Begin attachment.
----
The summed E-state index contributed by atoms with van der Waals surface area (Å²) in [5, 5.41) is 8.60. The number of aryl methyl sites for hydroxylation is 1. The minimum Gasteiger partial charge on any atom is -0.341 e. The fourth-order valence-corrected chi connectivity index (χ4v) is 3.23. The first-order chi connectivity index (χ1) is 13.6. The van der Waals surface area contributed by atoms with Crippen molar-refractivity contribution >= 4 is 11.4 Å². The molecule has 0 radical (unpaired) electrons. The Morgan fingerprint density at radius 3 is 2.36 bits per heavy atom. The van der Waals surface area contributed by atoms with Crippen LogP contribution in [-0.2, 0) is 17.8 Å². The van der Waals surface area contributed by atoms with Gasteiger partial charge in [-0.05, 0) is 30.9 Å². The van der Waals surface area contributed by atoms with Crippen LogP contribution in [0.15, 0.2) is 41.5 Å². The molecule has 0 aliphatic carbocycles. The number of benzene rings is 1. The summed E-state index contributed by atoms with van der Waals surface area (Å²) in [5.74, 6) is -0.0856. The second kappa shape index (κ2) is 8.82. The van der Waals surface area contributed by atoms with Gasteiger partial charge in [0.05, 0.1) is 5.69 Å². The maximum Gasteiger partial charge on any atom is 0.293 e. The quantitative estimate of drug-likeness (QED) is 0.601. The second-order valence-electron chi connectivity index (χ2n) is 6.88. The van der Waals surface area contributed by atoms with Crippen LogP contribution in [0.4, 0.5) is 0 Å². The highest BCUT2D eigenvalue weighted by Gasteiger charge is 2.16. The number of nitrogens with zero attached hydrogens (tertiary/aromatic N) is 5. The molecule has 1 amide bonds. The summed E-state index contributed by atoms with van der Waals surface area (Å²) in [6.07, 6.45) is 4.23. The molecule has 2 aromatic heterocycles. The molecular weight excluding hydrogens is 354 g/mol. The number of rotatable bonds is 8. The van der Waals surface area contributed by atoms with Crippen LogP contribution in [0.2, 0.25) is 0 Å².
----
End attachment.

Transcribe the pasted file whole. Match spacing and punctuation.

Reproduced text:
The summed E-state index contributed by atoms with van der Waals surface area (Å²) in [5, 5.41) is 8.60. The number of aryl methyl sites for hydroxylation is 1. The minimum Gasteiger partial charge on any atom is -0.341 e. The fourth-order valence-corrected chi connectivity index (χ4v) is 3.23. The first-order chi connectivity index (χ1) is 13.6. The van der Waals surface area contributed by atoms with Crippen molar-refractivity contribution >= 4 is 11.4 Å². The molecule has 0 radical (unpaired) electrons. The Morgan fingerprint density at radius 3 is 2.36 bits per heavy atom. The van der Waals surface area contributed by atoms with Crippen LogP contribution in [-0.2, 0) is 17.8 Å². The van der Waals surface area contributed by atoms with Gasteiger partial charge in [-0.05, 0) is 30.9 Å². The van der Waals surface area contributed by atoms with Crippen LogP contribution in [0.15, 0.2) is 41.5 Å². The molecule has 0 aliphatic carbocycles. The number of benzene rings is 1. The summed E-state index contributed by atoms with van der Waals surface area (Å²) in [5.74, 6) is -0.0856. The second kappa shape index (κ2) is 8.82. The van der Waals surface area contributed by atoms with Gasteiger partial charge in [0.05, 0.1) is 5.69 Å². The maximum Gasteiger partial charge on any atom is 0.293 e. The quantitative estimate of drug-likeness (QED) is 0.601. The second-order valence-electron chi connectivity index (χ2n) is 6.88. The van der Waals surface area contributed by atoms with Crippen LogP contribution in [0.4, 0.5) is 0 Å². The highest BCUT2D eigenvalue weighted by Gasteiger charge is 2.16. The number of nitrogens with zero attached hydrogens (tertiary/aromatic N) is 5. The molecule has 1 amide bonds. The summed E-state index contributed by atoms with van der Waals surface area (Å²) in [6.07, 6.45) is 4.23. The molecule has 2 aromatic heterocycles. The molecular weight excluding hydrogens is 354 g/mol. The number of rotatable bonds is 8. The van der Waals surface area contributed by atoms with Crippen LogP contribution in [0.2, 0.25) is 0 Å².